My solution to this conundrum is numbers. I try to boil everything down to numbers. I can work with numbers, they are like an old friend and I am on very comfortable ground when I can view things as numbers. If something can be reduced to a numerical form then one can use those numbers to estimate odds of an event happening and can thus bet accordingly.
This approach means I often favour systems over tipster services. A system is basically a set of rules or filters that one can apply to some data to select suitable bets. For example, it may be that beaten favourites that lose by more than four lengths do better than the market expects in their next race. Knowing this I can scan the day’s racecards looking for beaten favourites, check the distance they lost by and if it is at least four lengths then I have found a bet. I don’t need to check the form of those horses this approach picks out, I can just back them blindly as analysis of past races has shown this trend to be profitable.
That’s a simple example, and I have no idea if beaten favourites that lost by four lengths or more can be backed profitably but you get the idea. For me it’s not about working through racecards analysing form, it’s about applying filters to the racecards and having the bets just drop out. All the hard work is in the analysis of past performances to identify these profitable filters.
Pro or semi-pro?
One question I have had to deal with from time to time is whether I am a professional or semi-professional gambler. It’s an odd question as surely the answer doesn’t matter that much. Being a professional is seen as being of a higher status than the semi-professional but other than that what’s the difference?
When I tell people I am a professional gambler I am sure they imagine I am risking huge sums of money and making a tidy profit off the back of it. Either that or they imagine I am an out of control wreck destined to lose everything. The second image is perhaps more prevalent in today’s society as when told what I do for a living people often ask “And do you make a profit?” Why would I do it if I wasn’t making money? I’m not an idiot!
The best way to describe my situation is probably something like I have a professional approach to my gambling, put in the hours of a professional but currently make a semi-professional income from my gambling. I will leave you to decide whether that makes me pro or semi-pro? I consider myself a pro as semi-pro implies I have a regular day job alongside my gambling which is not the case.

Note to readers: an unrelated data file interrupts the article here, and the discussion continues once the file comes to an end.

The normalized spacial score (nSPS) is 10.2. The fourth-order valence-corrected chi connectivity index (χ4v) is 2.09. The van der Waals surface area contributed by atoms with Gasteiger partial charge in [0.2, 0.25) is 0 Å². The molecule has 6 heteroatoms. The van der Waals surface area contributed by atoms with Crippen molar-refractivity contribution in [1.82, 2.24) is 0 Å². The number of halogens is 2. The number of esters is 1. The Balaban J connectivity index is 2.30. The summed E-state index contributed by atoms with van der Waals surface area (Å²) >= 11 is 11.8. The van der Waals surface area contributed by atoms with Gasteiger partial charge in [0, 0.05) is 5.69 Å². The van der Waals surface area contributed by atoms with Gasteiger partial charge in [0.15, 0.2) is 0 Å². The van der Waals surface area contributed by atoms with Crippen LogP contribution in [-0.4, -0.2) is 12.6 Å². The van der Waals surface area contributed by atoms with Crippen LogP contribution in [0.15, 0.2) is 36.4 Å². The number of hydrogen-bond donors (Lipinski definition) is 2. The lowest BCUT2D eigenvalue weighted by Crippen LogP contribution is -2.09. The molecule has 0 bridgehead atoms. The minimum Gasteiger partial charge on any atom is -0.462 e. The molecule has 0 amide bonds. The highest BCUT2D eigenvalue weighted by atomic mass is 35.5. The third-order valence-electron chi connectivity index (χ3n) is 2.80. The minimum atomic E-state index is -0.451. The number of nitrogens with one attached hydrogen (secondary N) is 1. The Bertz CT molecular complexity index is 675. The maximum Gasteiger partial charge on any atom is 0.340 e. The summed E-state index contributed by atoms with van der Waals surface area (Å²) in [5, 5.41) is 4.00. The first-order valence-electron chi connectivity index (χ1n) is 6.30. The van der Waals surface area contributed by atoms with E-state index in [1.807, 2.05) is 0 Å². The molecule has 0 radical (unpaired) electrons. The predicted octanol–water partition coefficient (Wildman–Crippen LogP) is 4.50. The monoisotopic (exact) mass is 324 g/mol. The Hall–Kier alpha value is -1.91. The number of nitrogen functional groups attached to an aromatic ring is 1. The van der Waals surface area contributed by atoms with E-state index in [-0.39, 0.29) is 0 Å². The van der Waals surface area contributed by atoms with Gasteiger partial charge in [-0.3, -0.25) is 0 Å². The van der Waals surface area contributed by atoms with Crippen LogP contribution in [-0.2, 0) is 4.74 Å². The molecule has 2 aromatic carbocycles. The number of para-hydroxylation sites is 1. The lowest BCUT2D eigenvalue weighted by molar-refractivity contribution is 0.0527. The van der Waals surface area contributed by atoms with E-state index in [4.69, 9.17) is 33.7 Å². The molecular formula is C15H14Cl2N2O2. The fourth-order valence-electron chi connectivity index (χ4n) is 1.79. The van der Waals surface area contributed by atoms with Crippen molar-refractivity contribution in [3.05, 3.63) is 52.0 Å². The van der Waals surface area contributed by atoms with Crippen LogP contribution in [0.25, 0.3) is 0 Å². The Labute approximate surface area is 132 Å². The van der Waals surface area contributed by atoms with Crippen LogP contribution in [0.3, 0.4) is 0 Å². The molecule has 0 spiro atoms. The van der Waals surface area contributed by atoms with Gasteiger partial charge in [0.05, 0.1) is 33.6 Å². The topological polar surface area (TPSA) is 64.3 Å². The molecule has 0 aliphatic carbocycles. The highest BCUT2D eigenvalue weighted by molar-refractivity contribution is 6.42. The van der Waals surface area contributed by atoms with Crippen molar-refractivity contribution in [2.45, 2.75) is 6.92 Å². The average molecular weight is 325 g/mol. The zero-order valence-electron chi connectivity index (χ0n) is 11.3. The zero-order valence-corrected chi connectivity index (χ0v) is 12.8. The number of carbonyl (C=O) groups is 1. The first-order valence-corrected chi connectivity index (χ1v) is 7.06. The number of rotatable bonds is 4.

Examples Of Gambling Log
Why only a semi-professional’s income though? The reasons include risk aversity, portfolio imbalances and some good old-fashioned bad luck but I am working hard to address as many of these reasons as possible to take my betting to the next level.
Why am I writing this blog?
Now that is a good question. It’s almost entirely for my own benefit and most of the time I get what I want out of it whether you read it or not. It seems odd that I can have no readers but still be happy with my blog. That is because the process of writing and maintaining the blog is the release I need.
The life of a professional online gambler can be a fairly lonely existence if truth be told. Without the radio streamed through my PC I would go mental for sure. I know a few other gamblers well enough to be able to email them to share a moan about results and so on but generally speaking I suffer the highs and lows alone. Don’t get me wrong, I have friends and family around me but I don’t think any of them really understand what I do well enough to offer any sort of support when it may be required. So I have this blog instead. It allows me to gripe when things go against me, I can celebrate when things go right and I can generally natter about how things are going. If any of you want to chip in with comments do feel free though.
I have always found that writing things down helps focus my own mind. I think the brain has to arrange the subject matter into such an order than when written down it makes sense and in doing that it helps straighten things out. So as well as being cathartic this blog will help get my head straight and thus help my bottom line. At least that’s the plan…
Diary Of A Pro Gambler Twitter
It’s a poker thing. In Texas Hold’em the fifth and final community card – known as the river – can make or break your hand. And all too often I have seen hands broken by that damn river card and with that broken hand goes the pot I had been looking forward to dragging down. Thus my hand could be said to have drowned in the river. I adopted that sentiment for this blog as it just seemed to sum things up perfectly.